Fore! Golf course and hotel latest properties in council fire sale

Chipper: the Coulsdon Manor golf course is being sold by the council

CROYDON IN CRISIS: Four public-owned properties, not mentioned in the council’s original disposals list, are now being sold off as the Town Hall gets itself out of the hotels business. By PEARL LEE, our south of the borough correspondent

The cash-strapped council’s fire sale continues, with a former primary school, garages, a scout hut and a hotel and golf course among the latest public assets that are being flogged off to try to plug the gaping holes in the Town Hall finances caused by Tony Newman and his numpties.

Included on the same council report as the controversial plan to lease Heathfield House to a special needs school, last week’s cabinet meeting also rubber-stamped proposals for the sale of the former CALAT adult education centre in Coulsdon, as well as a garage site on Windmill Road (both had been sites earmarked for development by Brick by Brick) and the vacated scout hut on Peppermint Walk.

None of these properties were included in the original listing of sites for disposal published by the council in February. The council lacks the cash to maintain or repair some of the more run-down buildings.

The CALAT centre: Brick by Brick failed to deliver the housing, community centre and health facilities promised for Coulsdon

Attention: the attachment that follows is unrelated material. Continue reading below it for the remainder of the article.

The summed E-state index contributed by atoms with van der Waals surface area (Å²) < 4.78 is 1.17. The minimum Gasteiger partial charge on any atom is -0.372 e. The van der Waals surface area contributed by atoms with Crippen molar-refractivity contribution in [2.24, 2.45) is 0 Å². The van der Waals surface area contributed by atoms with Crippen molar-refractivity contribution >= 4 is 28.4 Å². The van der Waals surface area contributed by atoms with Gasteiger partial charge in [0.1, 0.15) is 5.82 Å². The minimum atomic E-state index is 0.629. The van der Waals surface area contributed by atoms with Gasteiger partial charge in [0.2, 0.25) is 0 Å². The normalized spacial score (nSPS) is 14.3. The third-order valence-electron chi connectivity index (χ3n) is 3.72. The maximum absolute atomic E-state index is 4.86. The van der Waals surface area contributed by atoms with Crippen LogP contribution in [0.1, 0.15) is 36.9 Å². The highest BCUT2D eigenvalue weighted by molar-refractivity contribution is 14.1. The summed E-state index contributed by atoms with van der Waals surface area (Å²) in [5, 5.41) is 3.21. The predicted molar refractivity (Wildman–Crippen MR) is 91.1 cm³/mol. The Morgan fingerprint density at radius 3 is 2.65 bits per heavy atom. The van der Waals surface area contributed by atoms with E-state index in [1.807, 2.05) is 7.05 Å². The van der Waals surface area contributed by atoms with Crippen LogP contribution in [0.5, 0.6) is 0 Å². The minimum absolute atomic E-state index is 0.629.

The sale of the CALAT site admits, officially for the first time in four years, the abject failure of Brick by Brick to pull together the development of three sites in Coulsdon, where residents were promised a new health centre and community centre in return for building dozens more flats.

The future of the Coulsdon Community Centre, and the many local groups which make good use of that building, therefore remains in doubt.

Under the dire circumstances that the Town Hall’s Labour administration created, the sale of under-used or surplus assets might seem a reasonable course to take. And unlike the sweetheart deal to sell Brick by Brick at a discount of around £100million to one “preferential bidder”, the government inspectors overseeing the council’s business have this time not stepped in to block any of the deals.

Even so, none of the four sites, according to the council’s own report, have “been subject to marketing as it is considered that all are subject to ‘special purchaser’ criteria that demonstrates either an uplift in value on likely market values or significant benefits to the council/local area in addition to achieving best consideration”.

Of course, the council being the council, none of the terms agreed on these potentially multi-million-pound property deals have been divulged to the public.

Secret sections: the values of the sales of the three sites have been kept from the public

The council report, which was drafted by Sarah Hayward, as the interim director of Place, claims that “all assets have been valued by an external valuer as part of the disposal process and the terms agreed have been approved by the head of asset management before being put through the formal governance process”.